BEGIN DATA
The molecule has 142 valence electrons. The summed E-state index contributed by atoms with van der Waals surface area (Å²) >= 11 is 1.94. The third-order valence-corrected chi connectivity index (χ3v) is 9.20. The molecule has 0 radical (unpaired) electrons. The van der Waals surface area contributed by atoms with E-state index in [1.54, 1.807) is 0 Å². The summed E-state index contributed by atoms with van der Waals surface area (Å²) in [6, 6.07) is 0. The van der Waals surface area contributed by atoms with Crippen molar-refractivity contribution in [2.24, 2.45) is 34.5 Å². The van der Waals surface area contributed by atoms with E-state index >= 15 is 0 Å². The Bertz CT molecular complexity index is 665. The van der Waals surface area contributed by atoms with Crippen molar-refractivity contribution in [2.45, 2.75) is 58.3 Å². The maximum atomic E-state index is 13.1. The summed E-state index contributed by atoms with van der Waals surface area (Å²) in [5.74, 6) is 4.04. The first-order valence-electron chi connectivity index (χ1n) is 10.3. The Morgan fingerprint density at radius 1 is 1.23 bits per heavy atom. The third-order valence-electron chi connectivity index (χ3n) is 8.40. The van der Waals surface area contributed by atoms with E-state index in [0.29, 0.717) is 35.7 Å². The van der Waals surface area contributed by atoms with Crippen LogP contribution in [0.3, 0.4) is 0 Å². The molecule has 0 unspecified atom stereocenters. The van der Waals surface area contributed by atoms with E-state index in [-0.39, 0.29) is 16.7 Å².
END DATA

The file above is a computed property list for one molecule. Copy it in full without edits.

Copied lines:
The molecule has 142 valence electrons. The summed E-state index contributed by atoms with van der Waals surface area (Å²) >= 11 is 1.94. The third-order valence-corrected chi connectivity index (χ3v) is 9.20. The molecule has 0 radical (unpaired) electrons. The van der Waals surface area contributed by atoms with E-state index in [1.54, 1.807) is 0 Å². The summed E-state index contributed by atoms with van der Waals surface area (Å²) in [6, 6.07) is 0. The van der Waals surface area contributed by atoms with Crippen molar-refractivity contribution in [2.24, 2.45) is 34.5 Å². The van der Waals surface area contributed by atoms with E-state index >= 15 is 0 Å². The Bertz CT molecular complexity index is 665. The van der Waals surface area contributed by atoms with Crippen molar-refractivity contribution in [2.45, 2.75) is 58.3 Å². The maximum atomic E-state index is 13.1. The summed E-state index contributed by atoms with van der Waals surface area (Å²) in [5.74, 6) is 4.04. The first-order valence-electron chi connectivity index (χ1n) is 10.3. The Morgan fingerprint density at radius 1 is 1.23 bits per heavy atom. The third-order valence-electron chi connectivity index (χ3n) is 8.40. The van der Waals surface area contributed by atoms with E-state index in [0.29, 0.717) is 35.7 Å². The van der Waals surface area contributed by atoms with Crippen LogP contribution in [0.3, 0.4) is 0 Å². The molecule has 0 unspecified atom stereocenters. The van der Waals surface area contributed by atoms with E-state index in [-0.39, 0.29) is 16.7 Å².